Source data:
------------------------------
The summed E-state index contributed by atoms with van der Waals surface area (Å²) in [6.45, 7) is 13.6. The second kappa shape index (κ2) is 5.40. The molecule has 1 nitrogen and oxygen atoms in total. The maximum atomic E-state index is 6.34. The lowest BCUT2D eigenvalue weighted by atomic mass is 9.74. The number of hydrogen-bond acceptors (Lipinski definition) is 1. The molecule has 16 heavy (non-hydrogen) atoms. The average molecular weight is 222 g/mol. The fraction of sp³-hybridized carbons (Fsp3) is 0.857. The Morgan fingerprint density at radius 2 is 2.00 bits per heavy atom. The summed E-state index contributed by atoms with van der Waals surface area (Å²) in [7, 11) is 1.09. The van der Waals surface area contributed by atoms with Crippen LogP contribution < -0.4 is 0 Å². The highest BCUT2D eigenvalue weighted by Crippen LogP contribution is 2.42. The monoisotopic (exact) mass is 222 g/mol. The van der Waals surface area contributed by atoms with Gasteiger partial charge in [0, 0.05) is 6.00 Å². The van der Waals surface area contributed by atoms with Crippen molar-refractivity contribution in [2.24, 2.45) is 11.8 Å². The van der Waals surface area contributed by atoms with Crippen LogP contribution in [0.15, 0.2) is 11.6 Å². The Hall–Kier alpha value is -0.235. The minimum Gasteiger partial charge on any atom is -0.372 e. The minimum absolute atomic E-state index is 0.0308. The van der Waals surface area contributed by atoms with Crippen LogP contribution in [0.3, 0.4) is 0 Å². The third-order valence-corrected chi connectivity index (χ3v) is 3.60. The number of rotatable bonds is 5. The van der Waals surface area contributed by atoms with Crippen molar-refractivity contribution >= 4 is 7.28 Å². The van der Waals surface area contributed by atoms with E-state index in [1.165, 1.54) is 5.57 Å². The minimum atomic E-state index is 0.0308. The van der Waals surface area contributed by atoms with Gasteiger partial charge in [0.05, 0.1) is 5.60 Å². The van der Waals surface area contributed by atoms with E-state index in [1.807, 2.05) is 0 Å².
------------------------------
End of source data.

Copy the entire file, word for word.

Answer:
The summed E-state index contributed by atoms with van der Waals surface area (Å²) in [6.45, 7) is 13.6. The second kappa shape index (κ2) is 5.40. The molecule has 1 nitrogen and oxygen atoms in total. The maximum atomic E-state index is 6.34. The lowest BCUT2D eigenvalue weighted by atomic mass is 9.74. The number of hydrogen-bond acceptors (Lipinski definition) is 1. The molecule has 16 heavy (non-hydrogen) atoms. The average molecular weight is 222 g/mol. The fraction of sp³-hybridized carbons (Fsp3) is 0.857. The Morgan fingerprint density at radius 2 is 2.00 bits per heavy atom. The summed E-state index contributed by atoms with van der Waals surface area (Å²) in [7, 11) is 1.09. The van der Waals surface area contributed by atoms with Crippen LogP contribution < -0.4 is 0 Å². The highest BCUT2D eigenvalue weighted by Crippen LogP contribution is 2.42. The monoisotopic (exact) mass is 222 g/mol. The van der Waals surface area contributed by atoms with Gasteiger partial charge in [0, 0.05) is 6.00 Å². The van der Waals surface area contributed by atoms with Crippen molar-refractivity contribution in [2.24, 2.45) is 11.8 Å². The van der Waals surface area contributed by atoms with Crippen LogP contribution in [0.15, 0.2) is 11.6 Å². The Hall–Kier alpha value is -0.235. The minimum Gasteiger partial charge on any atom is -0.372 e. The minimum absolute atomic E-state index is 0.0308. The van der Waals surface area contributed by atoms with Crippen LogP contribution in [0.3, 0.4) is 0 Å². The third-order valence-corrected chi connectivity index (χ3v) is 3.60. The number of rotatable bonds is 5. The van der Waals surface area contributed by atoms with Crippen molar-refractivity contribution >= 4 is 7.28 Å². The van der Waals surface area contributed by atoms with E-state index in [1.165, 1.54) is 5.57 Å². The minimum atomic E-state index is 0.0308. The van der Waals surface area contributed by atoms with Gasteiger partial charge in [0.05, 0.1) is 5.60 Å². The van der Waals surface area contributed by atoms with E-state index in [1.807, 2.05) is 0 Å².